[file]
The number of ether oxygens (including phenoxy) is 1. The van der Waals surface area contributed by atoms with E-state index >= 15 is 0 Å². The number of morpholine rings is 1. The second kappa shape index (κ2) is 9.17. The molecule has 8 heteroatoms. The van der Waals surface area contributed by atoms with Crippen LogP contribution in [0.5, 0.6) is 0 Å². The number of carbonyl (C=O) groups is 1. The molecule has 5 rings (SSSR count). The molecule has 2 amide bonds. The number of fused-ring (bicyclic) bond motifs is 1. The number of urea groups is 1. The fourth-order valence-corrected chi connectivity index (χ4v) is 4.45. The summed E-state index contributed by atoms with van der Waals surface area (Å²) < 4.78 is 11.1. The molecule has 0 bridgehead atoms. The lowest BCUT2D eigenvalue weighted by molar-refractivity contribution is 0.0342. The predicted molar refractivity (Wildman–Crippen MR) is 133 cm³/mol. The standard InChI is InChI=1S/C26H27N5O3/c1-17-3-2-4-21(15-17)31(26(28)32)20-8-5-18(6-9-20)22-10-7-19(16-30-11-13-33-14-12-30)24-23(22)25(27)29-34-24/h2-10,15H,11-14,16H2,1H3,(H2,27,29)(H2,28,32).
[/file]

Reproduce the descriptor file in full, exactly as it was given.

The number of ether oxygens (including phenoxy) is 1. The van der Waals surface area contributed by atoms with E-state index >= 15 is 0 Å². The number of morpholine rings is 1. The second kappa shape index (κ2) is 9.17. The molecule has 8 heteroatoms. The van der Waals surface area contributed by atoms with Crippen LogP contribution in [0.5, 0.6) is 0 Å². The number of carbonyl (C=O) groups is 1. The molecule has 5 rings (SSSR count). The molecule has 2 amide bonds. The number of fused-ring (bicyclic) bond motifs is 1. The number of urea groups is 1. The fourth-order valence-corrected chi connectivity index (χ4v) is 4.45. The summed E-state index contributed by atoms with van der Waals surface area (Å²) < 4.78 is 11.1. The molecule has 0 bridgehead atoms. The lowest BCUT2D eigenvalue weighted by molar-refractivity contribution is 0.0342. The predicted molar refractivity (Wildman–Crippen MR) is 133 cm³/mol. The standard InChI is InChI=1S/C26H27N5O3/c1-17-3-2-4-21(15-17)31(26(28)32)20-8-5-18(6-9-20)22-10-7-19(16-30-11-13-33-14-12-30)24-23(22)25(27)29-34-24/h2-10,15H,11-14,16H2,1H3,(H2,27,29)(H2,28,32).